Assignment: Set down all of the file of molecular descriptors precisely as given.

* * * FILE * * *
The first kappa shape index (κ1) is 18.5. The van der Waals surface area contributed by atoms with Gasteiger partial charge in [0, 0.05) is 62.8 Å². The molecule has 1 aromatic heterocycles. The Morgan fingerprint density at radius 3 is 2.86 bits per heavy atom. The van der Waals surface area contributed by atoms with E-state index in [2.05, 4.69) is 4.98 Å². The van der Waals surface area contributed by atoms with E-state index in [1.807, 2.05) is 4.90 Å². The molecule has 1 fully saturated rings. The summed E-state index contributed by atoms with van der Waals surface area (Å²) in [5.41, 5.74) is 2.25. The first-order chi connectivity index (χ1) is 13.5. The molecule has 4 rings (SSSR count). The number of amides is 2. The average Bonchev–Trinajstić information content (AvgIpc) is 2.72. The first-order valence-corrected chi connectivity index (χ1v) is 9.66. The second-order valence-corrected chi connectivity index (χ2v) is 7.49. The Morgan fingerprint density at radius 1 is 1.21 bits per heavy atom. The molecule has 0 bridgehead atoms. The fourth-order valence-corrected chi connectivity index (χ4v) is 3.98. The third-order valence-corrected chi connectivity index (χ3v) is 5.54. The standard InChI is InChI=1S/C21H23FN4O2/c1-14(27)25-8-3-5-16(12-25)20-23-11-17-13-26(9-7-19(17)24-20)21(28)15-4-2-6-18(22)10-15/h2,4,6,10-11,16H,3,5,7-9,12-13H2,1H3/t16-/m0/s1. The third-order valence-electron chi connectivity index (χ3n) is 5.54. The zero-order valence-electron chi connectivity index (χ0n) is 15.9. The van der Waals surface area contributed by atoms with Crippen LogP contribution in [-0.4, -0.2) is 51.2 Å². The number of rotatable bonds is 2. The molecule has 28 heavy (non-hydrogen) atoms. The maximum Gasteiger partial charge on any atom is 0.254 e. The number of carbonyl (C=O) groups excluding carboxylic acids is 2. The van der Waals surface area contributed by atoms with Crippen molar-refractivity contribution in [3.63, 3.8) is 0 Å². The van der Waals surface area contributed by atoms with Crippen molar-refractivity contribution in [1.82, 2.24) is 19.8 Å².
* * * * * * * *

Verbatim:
The first kappa shape index (κ1) is 18.5. The van der Waals surface area contributed by atoms with Gasteiger partial charge in [0, 0.05) is 62.8 Å². The molecule has 1 aromatic heterocycles. The Morgan fingerprint density at radius 3 is 2.86 bits per heavy atom. The van der Waals surface area contributed by atoms with E-state index in [2.05, 4.69) is 4.98 Å². The van der Waals surface area contributed by atoms with E-state index in [1.807, 2.05) is 4.90 Å². The molecule has 1 fully saturated rings. The summed E-state index contributed by atoms with van der Waals surface area (Å²) in [5.41, 5.74) is 2.25. The first-order chi connectivity index (χ1) is 13.5. The molecule has 4 rings (SSSR count). The number of amides is 2. The average Bonchev–Trinajstić information content (AvgIpc) is 2.72. The first-order valence-corrected chi connectivity index (χ1v) is 9.66. The second-order valence-corrected chi connectivity index (χ2v) is 7.49. The Morgan fingerprint density at radius 1 is 1.21 bits per heavy atom. The molecule has 0 bridgehead atoms. The fourth-order valence-corrected chi connectivity index (χ4v) is 3.98. The third-order valence-corrected chi connectivity index (χ3v) is 5.54. The standard InChI is InChI=1S/C21H23FN4O2/c1-14(27)25-8-3-5-16(12-25)20-23-11-17-13-26(9-7-19(17)24-20)21(28)15-4-2-6-18(22)10-15/h2,4,6,10-11,16H,3,5,7-9,12-13H2,1H3/t16-/m0/s1. The third-order valence-electron chi connectivity index (χ3n) is 5.54. The zero-order valence-electron chi connectivity index (χ0n) is 15.9. The van der Waals surface area contributed by atoms with Crippen LogP contribution in [-0.4, -0.2) is 51.2 Å². The number of rotatable bonds is 2. The molecule has 28 heavy (non-hydrogen) atoms. The maximum Gasteiger partial charge on any atom is 0.254 e. The number of carbonyl (C=O) groups excluding carboxylic acids is 2. The van der Waals surface area contributed by atoms with Crippen molar-refractivity contribution in [3.63, 3.8) is 0 Å². The van der Waals surface area contributed by atoms with Crippen molar-refractivity contribution in [1.82, 2.24) is 19.8 Å².